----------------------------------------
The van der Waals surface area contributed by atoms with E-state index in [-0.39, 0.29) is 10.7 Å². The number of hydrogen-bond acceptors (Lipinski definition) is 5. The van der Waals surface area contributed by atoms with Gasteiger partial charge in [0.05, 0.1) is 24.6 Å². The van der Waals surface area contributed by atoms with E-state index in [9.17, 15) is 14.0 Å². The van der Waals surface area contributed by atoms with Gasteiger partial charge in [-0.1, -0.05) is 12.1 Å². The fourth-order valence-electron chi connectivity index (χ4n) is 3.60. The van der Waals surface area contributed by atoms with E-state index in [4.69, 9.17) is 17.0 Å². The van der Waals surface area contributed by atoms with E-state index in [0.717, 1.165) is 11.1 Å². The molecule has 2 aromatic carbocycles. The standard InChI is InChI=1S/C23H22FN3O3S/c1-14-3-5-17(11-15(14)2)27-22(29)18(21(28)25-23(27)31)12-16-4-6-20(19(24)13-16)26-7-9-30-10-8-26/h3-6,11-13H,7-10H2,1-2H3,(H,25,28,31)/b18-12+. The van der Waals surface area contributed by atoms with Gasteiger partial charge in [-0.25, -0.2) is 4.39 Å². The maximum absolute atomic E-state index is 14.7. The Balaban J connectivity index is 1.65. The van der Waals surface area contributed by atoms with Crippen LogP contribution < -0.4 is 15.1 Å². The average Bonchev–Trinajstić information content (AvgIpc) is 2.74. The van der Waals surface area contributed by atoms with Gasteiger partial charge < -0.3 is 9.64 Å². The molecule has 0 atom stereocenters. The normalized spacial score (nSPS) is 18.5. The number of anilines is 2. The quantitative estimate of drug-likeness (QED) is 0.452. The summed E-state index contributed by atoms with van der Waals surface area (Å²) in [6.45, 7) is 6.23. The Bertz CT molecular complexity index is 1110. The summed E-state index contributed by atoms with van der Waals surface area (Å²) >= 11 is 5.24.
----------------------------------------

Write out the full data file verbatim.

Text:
The van der Waals surface area contributed by atoms with E-state index in [-0.39, 0.29) is 10.7 Å². The number of hydrogen-bond acceptors (Lipinski definition) is 5. The van der Waals surface area contributed by atoms with Gasteiger partial charge in [0.05, 0.1) is 24.6 Å². The van der Waals surface area contributed by atoms with E-state index in [9.17, 15) is 14.0 Å². The van der Waals surface area contributed by atoms with Gasteiger partial charge in [-0.1, -0.05) is 12.1 Å². The fourth-order valence-electron chi connectivity index (χ4n) is 3.60. The van der Waals surface area contributed by atoms with E-state index in [4.69, 9.17) is 17.0 Å². The van der Waals surface area contributed by atoms with E-state index in [0.717, 1.165) is 11.1 Å². The molecule has 2 aromatic carbocycles. The standard InChI is InChI=1S/C23H22FN3O3S/c1-14-3-5-17(11-15(14)2)27-22(29)18(21(28)25-23(27)31)12-16-4-6-20(19(24)13-16)26-7-9-30-10-8-26/h3-6,11-13H,7-10H2,1-2H3,(H,25,28,31)/b18-12+. The van der Waals surface area contributed by atoms with Gasteiger partial charge in [-0.25, -0.2) is 4.39 Å². The maximum absolute atomic E-state index is 14.7. The Balaban J connectivity index is 1.65. The van der Waals surface area contributed by atoms with Crippen LogP contribution < -0.4 is 15.1 Å². The average Bonchev–Trinajstić information content (AvgIpc) is 2.74. The van der Waals surface area contributed by atoms with Gasteiger partial charge < -0.3 is 9.64 Å². The molecule has 0 atom stereocenters. The normalized spacial score (nSPS) is 18.5. The number of anilines is 2. The quantitative estimate of drug-likeness (QED) is 0.452. The summed E-state index contributed by atoms with van der Waals surface area (Å²) in [6.45, 7) is 6.23. The Bertz CT molecular complexity index is 1110. The summed E-state index contributed by atoms with van der Waals surface area (Å²) >= 11 is 5.24.